Quote of the Week
In May 2019, a fire destroyed a significant part of the Notre Dame cathedral in Paris. In the two days that followed, individuals and corporations pledged just under a billion Euros toward its repair.This incident hearkened quite directly to Arendt’s invocation of cathedrals as the archetypical example of worldliness, of creating a lasting world that endures beyond the cycles of human need and consumption.
Quote of the Weeks
You’ve seen clips of Greta Thunberg at the U.N. and the Climate Strikers on the streets; you remember how the March for Our Lives movement erupted after the school shooting in Parkland, Florida. When Arendt asked in 1959 whether children were being tasked with changing the world, the Little Rock Nine were enacting the change decreed by Brown vs. the Board of Education. Now, high schoolers are the ones bringing lawsuits and demanding action to bring change.
When Hannah Arendt arrived at the German Literature Archive in Marbach Germany in June 1975 to organize Karl Jasper’s papers, she stood up in the cafeteria and began reciting Friedrich Schiller by heart. She was fond of “Das Mädchen aus der Fremde”, but this is pure speculation. As Arendt said to Günter Gaus in her last interview, she carried German poems around in her hinterkopf. I’d wager she knew more than one.
They came out in the tens of thousands. In London and Paris, Dublin, Copenhagen, Stockholm, Berlin, and others, people marched in the streets. They carried signs and banners, urging governments to do something, anything. “Refugees Welcome,” they said, illustrated with a silhouette of a family fleeing for their lives: a father first, then a mother dragging a child, whose foot trails in the air in the rush. “Bring Your Families,” they said.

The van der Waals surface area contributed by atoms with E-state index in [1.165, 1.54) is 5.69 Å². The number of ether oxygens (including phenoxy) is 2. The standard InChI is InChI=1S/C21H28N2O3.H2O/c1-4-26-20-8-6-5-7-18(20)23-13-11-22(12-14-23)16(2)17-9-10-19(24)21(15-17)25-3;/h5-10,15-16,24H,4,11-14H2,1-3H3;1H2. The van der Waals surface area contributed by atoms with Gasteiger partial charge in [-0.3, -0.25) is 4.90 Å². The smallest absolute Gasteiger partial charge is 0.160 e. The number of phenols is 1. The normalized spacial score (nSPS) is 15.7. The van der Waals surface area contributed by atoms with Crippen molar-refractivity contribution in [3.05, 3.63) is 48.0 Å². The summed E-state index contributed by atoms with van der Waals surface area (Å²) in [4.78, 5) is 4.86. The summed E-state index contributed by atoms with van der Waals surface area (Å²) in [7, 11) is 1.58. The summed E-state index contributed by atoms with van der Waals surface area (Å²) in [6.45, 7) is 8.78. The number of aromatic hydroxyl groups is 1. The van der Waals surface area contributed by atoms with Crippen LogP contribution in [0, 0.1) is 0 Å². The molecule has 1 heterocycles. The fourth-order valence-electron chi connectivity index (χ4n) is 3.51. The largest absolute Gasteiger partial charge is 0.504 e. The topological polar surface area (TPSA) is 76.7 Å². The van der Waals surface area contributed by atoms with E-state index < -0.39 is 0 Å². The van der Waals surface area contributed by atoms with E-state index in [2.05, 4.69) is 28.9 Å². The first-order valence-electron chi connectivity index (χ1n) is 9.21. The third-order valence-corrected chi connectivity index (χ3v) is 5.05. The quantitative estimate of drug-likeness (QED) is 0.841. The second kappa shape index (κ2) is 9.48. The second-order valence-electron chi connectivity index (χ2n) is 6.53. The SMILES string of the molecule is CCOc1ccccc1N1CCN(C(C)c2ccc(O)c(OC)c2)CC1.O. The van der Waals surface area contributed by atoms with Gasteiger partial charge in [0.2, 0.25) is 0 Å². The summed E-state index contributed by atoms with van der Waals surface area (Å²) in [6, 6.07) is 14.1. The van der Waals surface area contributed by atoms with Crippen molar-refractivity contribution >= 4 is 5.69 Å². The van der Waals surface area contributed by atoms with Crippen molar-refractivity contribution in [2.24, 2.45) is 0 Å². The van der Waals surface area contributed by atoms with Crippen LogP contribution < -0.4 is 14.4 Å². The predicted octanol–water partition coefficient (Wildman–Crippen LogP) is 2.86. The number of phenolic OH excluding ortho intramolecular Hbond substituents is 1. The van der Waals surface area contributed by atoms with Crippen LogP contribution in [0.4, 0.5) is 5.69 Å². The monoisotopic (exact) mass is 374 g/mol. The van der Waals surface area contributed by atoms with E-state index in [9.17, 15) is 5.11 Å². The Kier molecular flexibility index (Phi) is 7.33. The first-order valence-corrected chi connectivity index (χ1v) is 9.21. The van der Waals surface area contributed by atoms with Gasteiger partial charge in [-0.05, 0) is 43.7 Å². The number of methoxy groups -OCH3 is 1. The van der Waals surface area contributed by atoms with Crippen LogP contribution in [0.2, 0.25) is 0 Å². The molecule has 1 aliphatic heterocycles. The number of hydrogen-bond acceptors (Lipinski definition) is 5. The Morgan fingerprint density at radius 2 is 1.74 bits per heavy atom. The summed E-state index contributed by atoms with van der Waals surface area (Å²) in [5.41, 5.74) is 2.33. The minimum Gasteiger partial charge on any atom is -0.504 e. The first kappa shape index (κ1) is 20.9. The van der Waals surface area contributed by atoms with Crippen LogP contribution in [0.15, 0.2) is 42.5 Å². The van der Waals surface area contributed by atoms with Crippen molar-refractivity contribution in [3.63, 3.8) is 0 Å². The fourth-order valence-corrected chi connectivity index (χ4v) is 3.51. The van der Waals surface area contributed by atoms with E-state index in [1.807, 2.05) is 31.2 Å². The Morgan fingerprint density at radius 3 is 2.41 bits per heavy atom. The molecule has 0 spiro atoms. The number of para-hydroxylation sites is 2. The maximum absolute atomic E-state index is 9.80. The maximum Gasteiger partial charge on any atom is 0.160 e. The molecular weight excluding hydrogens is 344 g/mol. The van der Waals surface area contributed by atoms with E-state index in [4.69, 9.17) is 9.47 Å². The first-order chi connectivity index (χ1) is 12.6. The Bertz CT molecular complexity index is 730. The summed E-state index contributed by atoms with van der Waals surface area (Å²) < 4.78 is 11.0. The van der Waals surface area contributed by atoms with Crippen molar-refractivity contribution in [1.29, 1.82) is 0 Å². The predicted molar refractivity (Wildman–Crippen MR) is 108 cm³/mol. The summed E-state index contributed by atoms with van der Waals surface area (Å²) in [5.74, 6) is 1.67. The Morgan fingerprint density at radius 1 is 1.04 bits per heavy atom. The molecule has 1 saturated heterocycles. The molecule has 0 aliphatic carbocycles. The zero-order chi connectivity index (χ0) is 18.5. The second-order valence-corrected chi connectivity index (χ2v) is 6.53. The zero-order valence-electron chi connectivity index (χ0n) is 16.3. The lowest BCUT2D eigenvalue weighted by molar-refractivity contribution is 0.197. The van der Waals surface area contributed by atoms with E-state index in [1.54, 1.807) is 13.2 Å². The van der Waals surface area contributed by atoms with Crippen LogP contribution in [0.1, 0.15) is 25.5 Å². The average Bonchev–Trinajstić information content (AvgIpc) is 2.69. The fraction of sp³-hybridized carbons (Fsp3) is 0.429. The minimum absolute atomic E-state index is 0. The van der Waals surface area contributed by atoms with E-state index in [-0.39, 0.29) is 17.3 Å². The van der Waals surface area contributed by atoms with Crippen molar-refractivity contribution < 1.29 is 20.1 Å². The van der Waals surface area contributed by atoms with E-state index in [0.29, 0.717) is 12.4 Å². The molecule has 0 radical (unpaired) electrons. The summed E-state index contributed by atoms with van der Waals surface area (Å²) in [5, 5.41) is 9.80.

Reading Arendt has caused me to consider the generative quality of my own work. All too often I find myself swinging from the narratives of hope to the voice of alarm and despair. From week to week my voice will vacillate between historically informed caution and a pragmatic optimism, which feels to be bordering on faith. Only loosely depending on the news of the day I am either warning people against the reactionary spirit that rises out of labeling our current...
By Richard A. Barrett
Politicians, despite their divergent views and their distaste for each other, share at least this common ground: they believe in the vigorous pursuit and defense of freedom. In campaign speeches and party platforms freedom is one of the most frequently used terms. Freedom is set forth as a goal, as something that goes hand and hand with democracy.
This week, we republish a QotW essay from one of our current students here at Bard College.
In our current political climate, media has exacerbated and publicized social tensions. Mostly these are tensions that have always existed but have not always been issues of large-scale public contention. The proliferation of mass media has led to increased political divisiveness...
Power is indeed of the essence of all government, but violence is not. Violence is by nature instrumental; like all means, it always stands in need of guidance and justification through the end it pursues. And what needs justification by something else cannot be the essence of anything.— Hannah Arendt